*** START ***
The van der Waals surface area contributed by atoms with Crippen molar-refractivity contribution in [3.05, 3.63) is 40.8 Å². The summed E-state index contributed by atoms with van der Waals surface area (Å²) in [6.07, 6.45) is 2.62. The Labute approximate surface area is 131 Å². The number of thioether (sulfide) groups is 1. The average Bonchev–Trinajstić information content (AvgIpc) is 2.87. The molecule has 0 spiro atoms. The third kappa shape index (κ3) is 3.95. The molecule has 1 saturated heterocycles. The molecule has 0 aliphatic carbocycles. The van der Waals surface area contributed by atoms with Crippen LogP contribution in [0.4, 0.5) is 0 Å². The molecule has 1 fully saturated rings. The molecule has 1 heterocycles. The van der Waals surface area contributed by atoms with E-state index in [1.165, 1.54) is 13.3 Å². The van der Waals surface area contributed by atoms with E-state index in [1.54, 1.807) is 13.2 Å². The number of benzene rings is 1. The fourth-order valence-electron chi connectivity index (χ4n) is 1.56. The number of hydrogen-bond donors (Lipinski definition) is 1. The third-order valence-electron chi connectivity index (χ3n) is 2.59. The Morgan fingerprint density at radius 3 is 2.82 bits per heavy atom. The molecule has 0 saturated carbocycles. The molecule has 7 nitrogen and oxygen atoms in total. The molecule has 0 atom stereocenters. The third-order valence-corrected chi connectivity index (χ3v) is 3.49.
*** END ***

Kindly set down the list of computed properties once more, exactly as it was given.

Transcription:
The van der Waals surface area contributed by atoms with Crippen molar-refractivity contribution in [3.05, 3.63) is 40.8 Å². The summed E-state index contributed by atoms with van der Waals surface area (Å²) in [6.07, 6.45) is 2.62. The Labute approximate surface area is 131 Å². The number of thioether (sulfide) groups is 1. The average Bonchev–Trinajstić information content (AvgIpc) is 2.87. The molecule has 0 spiro atoms. The third kappa shape index (κ3) is 3.95. The molecule has 1 saturated heterocycles. The molecule has 0 aliphatic carbocycles. The van der Waals surface area contributed by atoms with Crippen LogP contribution in [0.4, 0.5) is 0 Å². The molecule has 1 fully saturated rings. The molecule has 1 heterocycles. The van der Waals surface area contributed by atoms with E-state index in [1.165, 1.54) is 13.3 Å². The van der Waals surface area contributed by atoms with E-state index in [1.54, 1.807) is 13.2 Å². The number of benzene rings is 1. The fourth-order valence-electron chi connectivity index (χ4n) is 1.56. The number of hydrogen-bond donors (Lipinski definition) is 1. The third-order valence-electron chi connectivity index (χ3n) is 2.59. The Morgan fingerprint density at radius 3 is 2.82 bits per heavy atom. The molecule has 0 saturated carbocycles. The molecule has 7 nitrogen and oxygen atoms in total. The molecule has 0 atom stereocenters. The third-order valence-corrected chi connectivity index (χ3v) is 3.49.